Nov. 10 (Bloomberg) -- Pacific Investment Management Co., the Allianz SE fund unit overseen by Mohamed El-Erian and Bill Gross, took in more money than any asset-management firm during the third quarter, with more than $56 billion in deposits.
Allianz, Europe’s biggest insurer, said today its bond-management unit’s operating profit rose 44 percent in the quarter from a year earlier to 432 million euros ($593 million). Pimco, with about $1.2 trillion in assets, accounts for almost the entire fixed-income business at Munich-based Allianz, which said the pace of new cash won’t continue if interest rates rise.
Pimco, best known for the bond funds it has run since 1974, has attracted money as investors flock to top-performing fixed-income managers in the wake of stock market swings and the global financial crisis. BlackRock, the world’s biggest asset manager, last month said it drew $15.6 billion in deposits. Pimco’s pace of deposits may be hard to sustain if investor preferences change, said Oliver Baete, Allianz’s chief financial officer.
“I think we had more net inflows into Pimco than we had flows in the U.S. equity asset-management industry in all of this year,” Baete said today in a conference call with investors. “It’s due to the huge success of our friends at Pimco that have just relentlessly focused on performance, now obviously having a lot of support from the market as interest rates are at the lowest point that I can imagine.”
Gross’s $256 billion Pimco Total Return Fund, the world’s biggest mutual fund, averaged gains of 8.9 percent in the past five years, beating 98 percent of rivals, according to data compiled by Bloomberg. The portion of Allianz bond assets outperforming rivals rose to 91 percent as of Sept. 30 from 79 percent a year earlier, the firm said today.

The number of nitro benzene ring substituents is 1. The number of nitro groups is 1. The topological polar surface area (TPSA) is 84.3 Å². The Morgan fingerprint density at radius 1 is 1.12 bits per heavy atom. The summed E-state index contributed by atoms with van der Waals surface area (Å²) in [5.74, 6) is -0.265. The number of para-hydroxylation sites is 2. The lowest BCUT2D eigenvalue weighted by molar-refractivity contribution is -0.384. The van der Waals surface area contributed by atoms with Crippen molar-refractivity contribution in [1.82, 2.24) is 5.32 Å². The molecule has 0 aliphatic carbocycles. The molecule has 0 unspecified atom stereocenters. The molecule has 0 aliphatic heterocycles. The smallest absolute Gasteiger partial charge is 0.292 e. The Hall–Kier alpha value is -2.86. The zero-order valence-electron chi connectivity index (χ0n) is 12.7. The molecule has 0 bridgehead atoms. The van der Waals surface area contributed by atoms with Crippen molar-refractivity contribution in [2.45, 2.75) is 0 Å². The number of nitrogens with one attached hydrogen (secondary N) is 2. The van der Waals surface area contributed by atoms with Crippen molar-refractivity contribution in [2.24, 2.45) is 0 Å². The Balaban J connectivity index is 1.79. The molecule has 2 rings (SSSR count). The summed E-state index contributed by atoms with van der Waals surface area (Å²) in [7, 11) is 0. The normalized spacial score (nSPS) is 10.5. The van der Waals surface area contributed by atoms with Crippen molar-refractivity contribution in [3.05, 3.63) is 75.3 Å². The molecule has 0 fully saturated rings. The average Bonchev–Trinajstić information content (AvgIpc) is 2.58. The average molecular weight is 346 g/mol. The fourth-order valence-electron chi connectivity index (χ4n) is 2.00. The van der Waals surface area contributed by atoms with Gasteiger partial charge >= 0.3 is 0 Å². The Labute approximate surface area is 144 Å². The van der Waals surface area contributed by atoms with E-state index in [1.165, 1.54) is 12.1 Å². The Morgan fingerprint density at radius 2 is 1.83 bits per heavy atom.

Allianz reported fixed-income deposits of 127 billion euros in the 12 months ended Sept. 30. Its third-quarter deposits climbed 19 percent from the same period in 2009.
Baete said investors may turn away from fixed-income funds and move to equities if interest rates increase from the near-zero levels that they’ve been at for the past two years. The deposits into bond funds are “probably not sustainable and we are seeing the buildup of a new bubble,” Baete said.
In a July 28 interview with Tom Keene on Bloomberg Radio’s “On the Economy,” Gross said Pimco had been attracting almost $1 billion a week from investors.
Under Chief Executive Officer El-Erian, Pimco last year began a push into equities as it looks to diversify beyond its mainstay of bonds. The firm has hired portfolio managers from Franklin Resources Inc. and Goldman Sachs Group Inc.’s asset-management unit to open global equity funds.
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